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A dog gets taken on “the last walk” to the back where he was put to death at Los Angeles County’s Dept. of Animal Care & Control. LACDACC spearheaded a regulatory effort that succeeded in reducing the holding period in California from four days to 72 hours.

Today, an animal entering a shelter in this country has just shy of a one in two chance of being killed, with millions of animals—the vast majority of whom are healthy or treatable—losing their lives every year. The reason for this statistic is as shocking as the statistic itself In the typical American animal shelter, animals are being killed for two primary reasons: habit and convenience.

Even when there are empty cages.

Sometimes within minutes of being walked in the door.

Without ever being offered for adoption.

Despite rescue groups ready, willing and able to save them.

Despite a whole host of programs and services that would provide those shelters alternatives to killing if only shelters would implement them.

Unfortunately, most now simply refuse to do so. In most American shelters today, killing is easy, killing is convenient, and killing has therefore become the default.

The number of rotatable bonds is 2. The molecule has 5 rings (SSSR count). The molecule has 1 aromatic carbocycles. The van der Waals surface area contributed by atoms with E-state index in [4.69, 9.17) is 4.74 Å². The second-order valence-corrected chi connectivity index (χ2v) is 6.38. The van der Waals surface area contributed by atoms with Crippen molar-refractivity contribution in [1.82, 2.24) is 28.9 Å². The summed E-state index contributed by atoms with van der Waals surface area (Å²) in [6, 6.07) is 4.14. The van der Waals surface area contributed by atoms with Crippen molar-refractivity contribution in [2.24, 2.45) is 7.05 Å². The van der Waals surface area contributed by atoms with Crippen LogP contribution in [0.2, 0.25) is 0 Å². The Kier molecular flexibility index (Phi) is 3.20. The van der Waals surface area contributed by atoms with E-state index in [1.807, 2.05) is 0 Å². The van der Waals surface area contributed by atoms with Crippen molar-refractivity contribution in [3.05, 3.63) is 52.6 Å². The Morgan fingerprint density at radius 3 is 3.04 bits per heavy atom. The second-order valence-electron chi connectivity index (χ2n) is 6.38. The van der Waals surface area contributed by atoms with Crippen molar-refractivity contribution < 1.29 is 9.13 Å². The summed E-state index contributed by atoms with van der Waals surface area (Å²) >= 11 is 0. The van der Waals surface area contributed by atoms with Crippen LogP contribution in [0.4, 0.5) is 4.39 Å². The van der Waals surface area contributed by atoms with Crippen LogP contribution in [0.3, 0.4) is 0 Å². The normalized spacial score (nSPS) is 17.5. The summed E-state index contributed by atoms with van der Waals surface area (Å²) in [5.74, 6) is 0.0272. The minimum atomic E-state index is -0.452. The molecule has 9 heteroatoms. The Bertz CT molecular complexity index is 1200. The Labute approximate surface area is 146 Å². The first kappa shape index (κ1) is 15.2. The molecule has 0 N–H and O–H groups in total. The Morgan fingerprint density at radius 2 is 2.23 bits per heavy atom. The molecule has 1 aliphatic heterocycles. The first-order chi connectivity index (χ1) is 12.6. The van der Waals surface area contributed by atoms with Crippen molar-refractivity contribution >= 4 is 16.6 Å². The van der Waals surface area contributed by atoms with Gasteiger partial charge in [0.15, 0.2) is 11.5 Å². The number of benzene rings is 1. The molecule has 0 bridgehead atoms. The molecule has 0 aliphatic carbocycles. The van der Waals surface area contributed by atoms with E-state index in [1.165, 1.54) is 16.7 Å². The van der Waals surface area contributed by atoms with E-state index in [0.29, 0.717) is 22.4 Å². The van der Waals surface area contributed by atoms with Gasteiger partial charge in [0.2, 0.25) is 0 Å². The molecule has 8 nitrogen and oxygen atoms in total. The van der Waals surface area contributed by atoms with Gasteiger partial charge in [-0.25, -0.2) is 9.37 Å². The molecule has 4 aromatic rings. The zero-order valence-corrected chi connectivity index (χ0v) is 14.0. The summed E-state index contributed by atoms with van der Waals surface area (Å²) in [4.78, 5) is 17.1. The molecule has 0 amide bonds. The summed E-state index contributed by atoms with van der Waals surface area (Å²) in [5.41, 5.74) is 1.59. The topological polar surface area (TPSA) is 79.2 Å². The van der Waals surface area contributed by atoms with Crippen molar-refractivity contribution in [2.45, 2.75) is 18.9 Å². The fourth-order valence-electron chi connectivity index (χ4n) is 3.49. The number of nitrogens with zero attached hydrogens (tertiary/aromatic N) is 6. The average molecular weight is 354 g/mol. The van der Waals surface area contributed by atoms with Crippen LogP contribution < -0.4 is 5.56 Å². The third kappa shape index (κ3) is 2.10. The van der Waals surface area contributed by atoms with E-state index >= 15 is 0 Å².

One of the few protections animals have in shelters is the holding period. For many animals entering shelters, the holding period is the only thing standing between them and a lethal injection. Holding periods buy shelter animals the most precious of all commodities—time. Time for their families to reclaim them, time for them to be adopted, time for them to be saved by a rescue group.

Indeed, rather than shortening the stray holding period, we should be adding a holding period for “owner relinquished” animals who have no holding period of any kind. Right now, such animals can simply be taken directly from the front counter where they are surrendered to the killing room without ever being offered for adoption. And we should be making those holding periods smarter so that they allow animals to go to rescue groups sooner, but not be killed.

In short, we should be INCREASING protections for animals not DECREASING them. But tragically, groups like the Humane Society of the United States, the Michigan Humane Society, and even Best Friends are jumping on the bandwagon and pushing legislation to allow shelters to kill animals faster. In Arizona, for example, HSUS is supporting a bill to reduce the holding period from 72 hours to a paltry 48. At 72 hours, Arizona is already among the bottom few states in the country.

At the same time, when my organization, the No Kill Advocacy Center, works with activists nationwide to pass legislation to add more protections, such as making it illegal for shelters to kill animals when rescue groups are willing to save them, these groups fight us, as HSUS has done in Minnesota and Best Friends did in New York.

Tragically, these groups have become lobbyists for animal shelters, rather than lobbyists for the animals those shelters kill. And despite their willful blindness to that fact, there is an immense, and life impacting, difference.

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